Jenny Howard, National Geographic Staff
For as long as humans have lived on planet Earth, the moon has been a focus of fascination. First, we could view our cosmic partner only with the naked eye, then with telescopes, and finally in the 20th century the first humans were able to visit Earth’s moon in person.
Thanks to these missions, we now know a lot about the moon. The first lunar exploration vehicles of the 1950s and early 1960s were primitive pioneers. But aerospace technology developed so rapidly that only about a decade separated the first flyby forays and Neil Armstrong’s history-making steps on the moon’s surface.
Early forays into space
In January 1959, a small Soviet sphere bristling with antennas, Luna 1 was the first spacecraft to escape Earth’s gravity, a huge feat. Although Luna 1 did not reach the moon’s surface, as was likely intended, the spacecraft flew within about 4,000 miles of it. Its suite of scientific equipment revealed for the first time that the moon had no magnetic field. (Read more about early spaceflight.)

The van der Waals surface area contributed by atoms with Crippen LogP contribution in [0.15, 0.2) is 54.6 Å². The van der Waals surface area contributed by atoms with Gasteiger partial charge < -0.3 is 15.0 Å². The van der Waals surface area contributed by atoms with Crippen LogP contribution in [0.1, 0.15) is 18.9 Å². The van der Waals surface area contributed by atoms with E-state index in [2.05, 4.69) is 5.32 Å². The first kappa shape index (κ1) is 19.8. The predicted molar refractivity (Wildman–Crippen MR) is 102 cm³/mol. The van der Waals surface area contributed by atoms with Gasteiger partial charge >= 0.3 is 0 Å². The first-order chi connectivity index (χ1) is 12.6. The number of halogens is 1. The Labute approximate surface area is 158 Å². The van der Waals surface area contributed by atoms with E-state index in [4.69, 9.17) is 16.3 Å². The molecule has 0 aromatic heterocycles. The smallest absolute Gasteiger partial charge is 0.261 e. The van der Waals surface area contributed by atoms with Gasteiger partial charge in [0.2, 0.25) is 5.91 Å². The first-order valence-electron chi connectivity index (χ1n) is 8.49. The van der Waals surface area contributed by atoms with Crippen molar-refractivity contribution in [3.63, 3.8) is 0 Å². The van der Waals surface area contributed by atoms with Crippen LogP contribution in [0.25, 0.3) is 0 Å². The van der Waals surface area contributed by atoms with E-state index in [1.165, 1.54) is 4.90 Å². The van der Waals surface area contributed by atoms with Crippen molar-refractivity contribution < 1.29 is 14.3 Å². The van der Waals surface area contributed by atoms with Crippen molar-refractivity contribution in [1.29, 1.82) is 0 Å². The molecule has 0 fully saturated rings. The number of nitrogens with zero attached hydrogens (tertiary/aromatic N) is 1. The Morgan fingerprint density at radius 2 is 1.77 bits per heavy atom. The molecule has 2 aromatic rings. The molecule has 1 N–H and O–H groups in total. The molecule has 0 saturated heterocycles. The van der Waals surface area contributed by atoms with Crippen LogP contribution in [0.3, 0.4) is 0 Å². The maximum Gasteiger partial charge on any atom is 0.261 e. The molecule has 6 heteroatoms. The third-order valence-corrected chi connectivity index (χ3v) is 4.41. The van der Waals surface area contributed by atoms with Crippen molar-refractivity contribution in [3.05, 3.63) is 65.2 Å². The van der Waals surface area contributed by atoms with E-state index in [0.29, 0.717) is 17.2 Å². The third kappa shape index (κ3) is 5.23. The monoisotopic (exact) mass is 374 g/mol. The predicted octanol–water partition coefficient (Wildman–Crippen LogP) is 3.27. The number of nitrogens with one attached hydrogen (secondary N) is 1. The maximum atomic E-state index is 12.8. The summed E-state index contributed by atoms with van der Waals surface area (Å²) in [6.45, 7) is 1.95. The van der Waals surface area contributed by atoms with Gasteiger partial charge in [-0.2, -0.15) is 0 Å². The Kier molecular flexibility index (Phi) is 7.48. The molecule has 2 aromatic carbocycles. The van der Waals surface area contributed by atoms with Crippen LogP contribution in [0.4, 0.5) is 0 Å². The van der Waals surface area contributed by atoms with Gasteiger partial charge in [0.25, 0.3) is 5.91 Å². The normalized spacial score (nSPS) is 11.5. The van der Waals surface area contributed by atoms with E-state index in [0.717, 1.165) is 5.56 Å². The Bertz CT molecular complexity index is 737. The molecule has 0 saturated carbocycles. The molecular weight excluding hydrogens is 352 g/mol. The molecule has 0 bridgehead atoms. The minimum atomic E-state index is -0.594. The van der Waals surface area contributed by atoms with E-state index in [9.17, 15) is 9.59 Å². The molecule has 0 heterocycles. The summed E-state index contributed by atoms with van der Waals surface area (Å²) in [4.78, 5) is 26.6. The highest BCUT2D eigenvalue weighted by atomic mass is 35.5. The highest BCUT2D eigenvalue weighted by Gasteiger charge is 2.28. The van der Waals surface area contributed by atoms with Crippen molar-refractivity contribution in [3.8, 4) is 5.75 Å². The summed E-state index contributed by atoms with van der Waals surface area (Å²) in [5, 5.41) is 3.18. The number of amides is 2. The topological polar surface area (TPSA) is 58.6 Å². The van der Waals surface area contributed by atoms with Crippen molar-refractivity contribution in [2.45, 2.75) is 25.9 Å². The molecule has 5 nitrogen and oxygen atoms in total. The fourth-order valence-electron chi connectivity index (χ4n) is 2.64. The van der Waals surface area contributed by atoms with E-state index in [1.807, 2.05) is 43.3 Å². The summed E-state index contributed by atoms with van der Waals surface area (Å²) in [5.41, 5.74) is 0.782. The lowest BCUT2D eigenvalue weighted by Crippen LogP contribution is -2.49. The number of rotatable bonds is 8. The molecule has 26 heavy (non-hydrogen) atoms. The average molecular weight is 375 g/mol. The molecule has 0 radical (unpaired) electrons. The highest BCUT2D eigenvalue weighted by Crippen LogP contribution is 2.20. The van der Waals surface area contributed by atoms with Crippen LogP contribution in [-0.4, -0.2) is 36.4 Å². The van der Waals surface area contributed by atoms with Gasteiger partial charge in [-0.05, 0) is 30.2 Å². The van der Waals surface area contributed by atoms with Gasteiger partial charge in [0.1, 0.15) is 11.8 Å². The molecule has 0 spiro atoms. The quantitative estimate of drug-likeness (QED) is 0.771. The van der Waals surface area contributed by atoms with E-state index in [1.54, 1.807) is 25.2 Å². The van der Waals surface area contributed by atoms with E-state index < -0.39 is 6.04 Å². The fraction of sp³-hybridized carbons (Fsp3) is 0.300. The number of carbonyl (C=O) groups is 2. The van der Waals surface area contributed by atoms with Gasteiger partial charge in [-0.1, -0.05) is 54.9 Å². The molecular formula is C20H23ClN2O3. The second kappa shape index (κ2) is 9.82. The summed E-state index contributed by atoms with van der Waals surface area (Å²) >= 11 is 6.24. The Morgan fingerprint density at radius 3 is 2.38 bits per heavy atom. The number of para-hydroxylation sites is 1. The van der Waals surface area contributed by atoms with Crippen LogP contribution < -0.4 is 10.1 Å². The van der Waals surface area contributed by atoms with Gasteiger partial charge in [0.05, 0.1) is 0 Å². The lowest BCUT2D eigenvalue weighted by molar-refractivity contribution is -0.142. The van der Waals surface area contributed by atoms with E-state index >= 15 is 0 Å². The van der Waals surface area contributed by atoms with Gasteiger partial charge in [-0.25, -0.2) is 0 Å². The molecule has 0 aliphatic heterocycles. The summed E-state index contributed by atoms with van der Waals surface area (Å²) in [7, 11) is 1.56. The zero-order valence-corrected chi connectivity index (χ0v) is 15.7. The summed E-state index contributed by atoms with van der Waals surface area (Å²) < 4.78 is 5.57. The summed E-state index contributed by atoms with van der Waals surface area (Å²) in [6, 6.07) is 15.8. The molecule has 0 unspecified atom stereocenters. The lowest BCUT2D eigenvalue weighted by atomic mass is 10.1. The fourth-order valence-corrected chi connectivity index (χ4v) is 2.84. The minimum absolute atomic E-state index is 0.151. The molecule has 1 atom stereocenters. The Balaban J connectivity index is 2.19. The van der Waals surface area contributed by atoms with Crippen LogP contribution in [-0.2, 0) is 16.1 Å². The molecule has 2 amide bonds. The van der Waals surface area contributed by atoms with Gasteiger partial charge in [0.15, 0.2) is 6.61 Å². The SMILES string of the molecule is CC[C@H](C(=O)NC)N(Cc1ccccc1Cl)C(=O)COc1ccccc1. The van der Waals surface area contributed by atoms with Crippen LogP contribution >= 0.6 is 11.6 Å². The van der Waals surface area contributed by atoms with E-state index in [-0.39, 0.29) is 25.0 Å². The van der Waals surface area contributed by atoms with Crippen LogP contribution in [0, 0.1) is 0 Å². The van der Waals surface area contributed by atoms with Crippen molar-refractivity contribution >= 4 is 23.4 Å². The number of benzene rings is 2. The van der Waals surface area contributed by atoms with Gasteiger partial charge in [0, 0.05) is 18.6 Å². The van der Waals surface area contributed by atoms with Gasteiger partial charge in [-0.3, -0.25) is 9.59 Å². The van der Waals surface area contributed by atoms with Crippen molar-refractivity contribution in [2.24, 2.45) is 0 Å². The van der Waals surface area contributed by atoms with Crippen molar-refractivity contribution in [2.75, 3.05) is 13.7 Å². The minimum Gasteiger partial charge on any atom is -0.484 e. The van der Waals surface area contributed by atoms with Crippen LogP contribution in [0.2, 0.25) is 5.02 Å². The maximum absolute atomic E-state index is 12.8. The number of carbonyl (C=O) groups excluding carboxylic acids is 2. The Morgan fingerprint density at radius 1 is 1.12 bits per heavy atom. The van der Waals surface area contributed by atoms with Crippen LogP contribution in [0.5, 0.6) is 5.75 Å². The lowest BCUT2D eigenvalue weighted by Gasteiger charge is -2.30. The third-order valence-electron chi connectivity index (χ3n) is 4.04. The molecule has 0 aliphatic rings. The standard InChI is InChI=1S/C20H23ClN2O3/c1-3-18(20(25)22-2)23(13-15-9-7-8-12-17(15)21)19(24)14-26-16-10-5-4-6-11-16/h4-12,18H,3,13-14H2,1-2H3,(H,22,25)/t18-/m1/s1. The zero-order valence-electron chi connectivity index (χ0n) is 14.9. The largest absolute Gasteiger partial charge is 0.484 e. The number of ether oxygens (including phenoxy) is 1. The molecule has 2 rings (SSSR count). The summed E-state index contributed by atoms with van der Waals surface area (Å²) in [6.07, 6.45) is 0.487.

Later in 1959, Luna 2 became the first spacecraft to land on the moon’s surface, making impact near the Aristides, Archimedes, and Autolycus craters. A third Luna mission subsequently captured the first, blurry, images of the far side of the moon.
Nine NASA Ranger spacecrafts, launched between 1961 and 1965, gave scientists the first close-up looks at the moon’s surface. The Ranger missions were kamikaze-style; the spacecraft were engineered to streak straight toward the moon and capture as many images as possible before crashing onto its surface. In 1962, Ranger 4 was the first Ranger spacecraft to hit its target, the moon. Unfortunately, Ranger 4 slammed into the far side of the moon before collecting any scientific data.
Two years later, however, Ranger 7 streaked toward the moon and captured more than 4,000 photos in the 15 minutes before it smashed onto the surface. Images from all the Ranger missions, particularly Ranger 9, highlighted the moon’s rough terrain and the potential challenges of finding a smooth landing site.
In 1966, the Soviet spacecraft Luna 9 overcame the moon’s topographic hurdles and became the first vehicle to soft-land safely on the surface. The small craft was stocked with scientific and communi